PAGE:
Sometime in the mid-Seventies, maybe after we moved to Illinois in 1975 and started getting WGN out of Chicago, I started watching the Marvel Super-Heroes cartoons after school and each of them had a unique theme song.  Also started watching Spider-Man, Spider-Man, does whatever a spider can.  I know I loved them back then but looking back its some pretty stilted animation (I looked it up, it's xerography) for the Super-Heroes but Spider-Man holds up a little better.

A similarly cool heroic theme song could be heard on the far less serious Underdog toon.  This song was last one added to list barely beating out the theme from Mighty Mouse.  Both songs have enjoyed pop culture revivals through the years: lip-syncing the Mighty Mouse theme was one of comedian Andy Kaufman's earliest routines while the multi-layered Underdog theme has been a favorite of acapella groups.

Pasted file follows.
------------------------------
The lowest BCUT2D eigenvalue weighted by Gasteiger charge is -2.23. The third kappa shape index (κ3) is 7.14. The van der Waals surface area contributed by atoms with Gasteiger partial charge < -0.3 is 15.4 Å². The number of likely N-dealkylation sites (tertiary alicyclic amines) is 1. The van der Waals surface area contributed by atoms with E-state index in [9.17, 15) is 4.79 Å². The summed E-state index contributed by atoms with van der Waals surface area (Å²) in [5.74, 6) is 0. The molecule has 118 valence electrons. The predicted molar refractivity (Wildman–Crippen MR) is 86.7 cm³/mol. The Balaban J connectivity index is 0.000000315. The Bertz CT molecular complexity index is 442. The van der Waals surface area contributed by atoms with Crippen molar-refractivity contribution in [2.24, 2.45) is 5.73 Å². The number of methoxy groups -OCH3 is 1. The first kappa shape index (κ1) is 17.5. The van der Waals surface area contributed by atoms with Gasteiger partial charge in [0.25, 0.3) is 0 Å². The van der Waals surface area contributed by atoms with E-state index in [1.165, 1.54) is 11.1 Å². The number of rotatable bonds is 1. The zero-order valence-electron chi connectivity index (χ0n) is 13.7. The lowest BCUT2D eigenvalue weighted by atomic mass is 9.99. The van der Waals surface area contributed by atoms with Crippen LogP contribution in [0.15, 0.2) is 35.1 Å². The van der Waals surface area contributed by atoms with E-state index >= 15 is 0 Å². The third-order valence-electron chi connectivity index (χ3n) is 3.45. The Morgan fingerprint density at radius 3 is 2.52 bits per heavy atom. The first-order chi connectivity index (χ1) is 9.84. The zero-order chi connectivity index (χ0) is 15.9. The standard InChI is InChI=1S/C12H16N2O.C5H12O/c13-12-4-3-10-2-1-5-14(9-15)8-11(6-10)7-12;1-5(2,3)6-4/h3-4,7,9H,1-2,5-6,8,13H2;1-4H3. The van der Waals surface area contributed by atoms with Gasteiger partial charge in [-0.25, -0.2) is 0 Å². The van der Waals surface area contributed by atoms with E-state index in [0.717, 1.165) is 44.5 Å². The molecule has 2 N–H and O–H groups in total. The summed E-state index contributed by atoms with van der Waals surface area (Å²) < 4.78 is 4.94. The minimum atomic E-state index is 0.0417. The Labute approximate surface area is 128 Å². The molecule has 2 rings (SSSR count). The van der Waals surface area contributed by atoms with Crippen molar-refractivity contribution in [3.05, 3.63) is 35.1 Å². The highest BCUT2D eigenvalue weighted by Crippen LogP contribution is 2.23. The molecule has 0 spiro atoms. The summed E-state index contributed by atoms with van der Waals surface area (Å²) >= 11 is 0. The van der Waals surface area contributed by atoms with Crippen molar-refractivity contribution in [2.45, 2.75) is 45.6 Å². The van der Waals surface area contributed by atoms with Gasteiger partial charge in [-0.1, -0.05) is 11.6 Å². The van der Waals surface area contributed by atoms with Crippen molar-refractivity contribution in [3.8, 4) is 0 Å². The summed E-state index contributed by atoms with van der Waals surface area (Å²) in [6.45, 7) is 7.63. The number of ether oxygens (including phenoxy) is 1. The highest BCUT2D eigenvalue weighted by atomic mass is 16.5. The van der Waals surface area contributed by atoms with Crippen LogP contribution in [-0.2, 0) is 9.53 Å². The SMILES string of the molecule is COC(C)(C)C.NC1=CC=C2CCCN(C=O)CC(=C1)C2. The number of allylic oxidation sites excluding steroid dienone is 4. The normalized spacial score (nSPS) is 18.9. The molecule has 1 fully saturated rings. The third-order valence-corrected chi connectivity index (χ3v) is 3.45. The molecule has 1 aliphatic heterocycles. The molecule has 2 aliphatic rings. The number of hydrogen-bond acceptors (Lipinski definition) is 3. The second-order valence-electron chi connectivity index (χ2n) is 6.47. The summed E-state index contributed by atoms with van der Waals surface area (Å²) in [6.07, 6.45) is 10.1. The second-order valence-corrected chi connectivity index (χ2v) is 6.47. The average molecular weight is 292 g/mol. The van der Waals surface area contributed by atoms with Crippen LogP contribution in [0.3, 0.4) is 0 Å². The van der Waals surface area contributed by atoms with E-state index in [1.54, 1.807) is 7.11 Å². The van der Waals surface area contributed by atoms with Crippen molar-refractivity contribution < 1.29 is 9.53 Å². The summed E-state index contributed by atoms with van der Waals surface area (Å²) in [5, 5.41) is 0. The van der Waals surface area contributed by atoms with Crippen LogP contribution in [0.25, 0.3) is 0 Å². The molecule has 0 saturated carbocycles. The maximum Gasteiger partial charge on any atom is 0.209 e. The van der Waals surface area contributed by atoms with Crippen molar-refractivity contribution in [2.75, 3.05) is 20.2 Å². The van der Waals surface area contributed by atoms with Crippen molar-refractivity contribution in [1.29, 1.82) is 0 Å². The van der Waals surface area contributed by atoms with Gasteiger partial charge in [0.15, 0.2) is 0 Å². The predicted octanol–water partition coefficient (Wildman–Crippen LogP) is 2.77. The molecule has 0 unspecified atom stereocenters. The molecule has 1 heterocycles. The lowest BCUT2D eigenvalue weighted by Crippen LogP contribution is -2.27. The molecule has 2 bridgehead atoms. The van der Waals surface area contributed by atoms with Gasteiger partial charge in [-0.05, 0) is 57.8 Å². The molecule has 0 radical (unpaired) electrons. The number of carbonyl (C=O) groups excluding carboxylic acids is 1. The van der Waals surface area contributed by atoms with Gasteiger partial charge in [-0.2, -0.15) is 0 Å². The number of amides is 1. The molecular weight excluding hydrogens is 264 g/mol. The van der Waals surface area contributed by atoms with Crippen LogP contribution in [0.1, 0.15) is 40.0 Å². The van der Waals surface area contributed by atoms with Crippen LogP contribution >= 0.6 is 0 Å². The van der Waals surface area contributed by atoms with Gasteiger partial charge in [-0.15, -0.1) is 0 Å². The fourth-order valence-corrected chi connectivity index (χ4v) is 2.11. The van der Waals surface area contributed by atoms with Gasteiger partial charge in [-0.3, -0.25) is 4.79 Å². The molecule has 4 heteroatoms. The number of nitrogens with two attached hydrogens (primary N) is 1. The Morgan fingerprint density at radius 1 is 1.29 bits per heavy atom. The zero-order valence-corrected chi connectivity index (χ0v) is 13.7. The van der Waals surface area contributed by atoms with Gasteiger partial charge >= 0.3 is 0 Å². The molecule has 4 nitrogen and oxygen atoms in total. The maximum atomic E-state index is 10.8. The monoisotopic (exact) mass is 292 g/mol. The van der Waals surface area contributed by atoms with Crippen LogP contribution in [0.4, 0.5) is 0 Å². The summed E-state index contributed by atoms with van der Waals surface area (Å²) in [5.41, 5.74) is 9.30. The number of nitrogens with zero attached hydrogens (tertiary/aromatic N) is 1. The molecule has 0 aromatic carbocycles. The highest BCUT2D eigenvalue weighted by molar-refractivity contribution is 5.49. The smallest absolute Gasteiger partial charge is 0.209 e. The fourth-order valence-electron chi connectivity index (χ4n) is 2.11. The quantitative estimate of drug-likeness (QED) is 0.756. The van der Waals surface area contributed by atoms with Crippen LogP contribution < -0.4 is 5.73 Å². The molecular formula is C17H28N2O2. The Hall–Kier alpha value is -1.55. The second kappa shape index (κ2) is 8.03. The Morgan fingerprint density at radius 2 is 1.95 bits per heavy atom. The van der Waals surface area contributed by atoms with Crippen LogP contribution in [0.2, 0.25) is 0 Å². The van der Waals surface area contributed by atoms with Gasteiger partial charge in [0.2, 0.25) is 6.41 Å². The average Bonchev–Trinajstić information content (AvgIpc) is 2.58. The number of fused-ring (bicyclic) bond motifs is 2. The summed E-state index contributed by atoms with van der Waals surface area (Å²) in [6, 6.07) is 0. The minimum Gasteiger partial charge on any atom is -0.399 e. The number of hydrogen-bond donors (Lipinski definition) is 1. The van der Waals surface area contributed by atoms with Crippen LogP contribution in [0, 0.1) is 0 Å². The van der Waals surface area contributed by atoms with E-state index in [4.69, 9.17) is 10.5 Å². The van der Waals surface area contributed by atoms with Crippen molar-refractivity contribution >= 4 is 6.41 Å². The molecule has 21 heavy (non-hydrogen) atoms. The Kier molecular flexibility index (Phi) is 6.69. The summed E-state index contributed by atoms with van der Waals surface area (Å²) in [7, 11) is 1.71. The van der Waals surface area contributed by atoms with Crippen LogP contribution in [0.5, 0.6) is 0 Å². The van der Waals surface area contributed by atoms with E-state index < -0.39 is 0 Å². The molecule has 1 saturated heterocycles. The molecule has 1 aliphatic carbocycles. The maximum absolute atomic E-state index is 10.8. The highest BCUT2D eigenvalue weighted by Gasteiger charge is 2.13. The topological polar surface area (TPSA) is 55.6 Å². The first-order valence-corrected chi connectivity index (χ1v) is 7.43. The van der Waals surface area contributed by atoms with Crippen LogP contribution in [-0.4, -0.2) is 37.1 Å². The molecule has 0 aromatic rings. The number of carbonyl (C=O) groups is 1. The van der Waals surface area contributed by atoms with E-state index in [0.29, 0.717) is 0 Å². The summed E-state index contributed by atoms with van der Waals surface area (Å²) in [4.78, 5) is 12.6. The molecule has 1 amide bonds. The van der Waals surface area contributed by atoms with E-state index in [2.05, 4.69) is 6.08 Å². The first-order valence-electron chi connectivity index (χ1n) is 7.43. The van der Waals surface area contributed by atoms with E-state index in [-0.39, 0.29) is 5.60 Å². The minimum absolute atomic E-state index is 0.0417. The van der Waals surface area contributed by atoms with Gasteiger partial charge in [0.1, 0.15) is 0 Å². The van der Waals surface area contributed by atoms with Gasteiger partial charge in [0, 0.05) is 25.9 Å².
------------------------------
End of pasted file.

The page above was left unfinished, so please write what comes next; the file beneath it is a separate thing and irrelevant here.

I thought about not including this one but reconsidered because it was such a huge part of my childhood.  In a moment of poor timing, I picked up my DVD set of the show just weeks before allegations reached the media.  I do not mean to offend nor defend anyone - just saying it was a good song for many Saturdays.  Kim Carnes is one of the background singers of the theme song "Gonna Have A Good Time."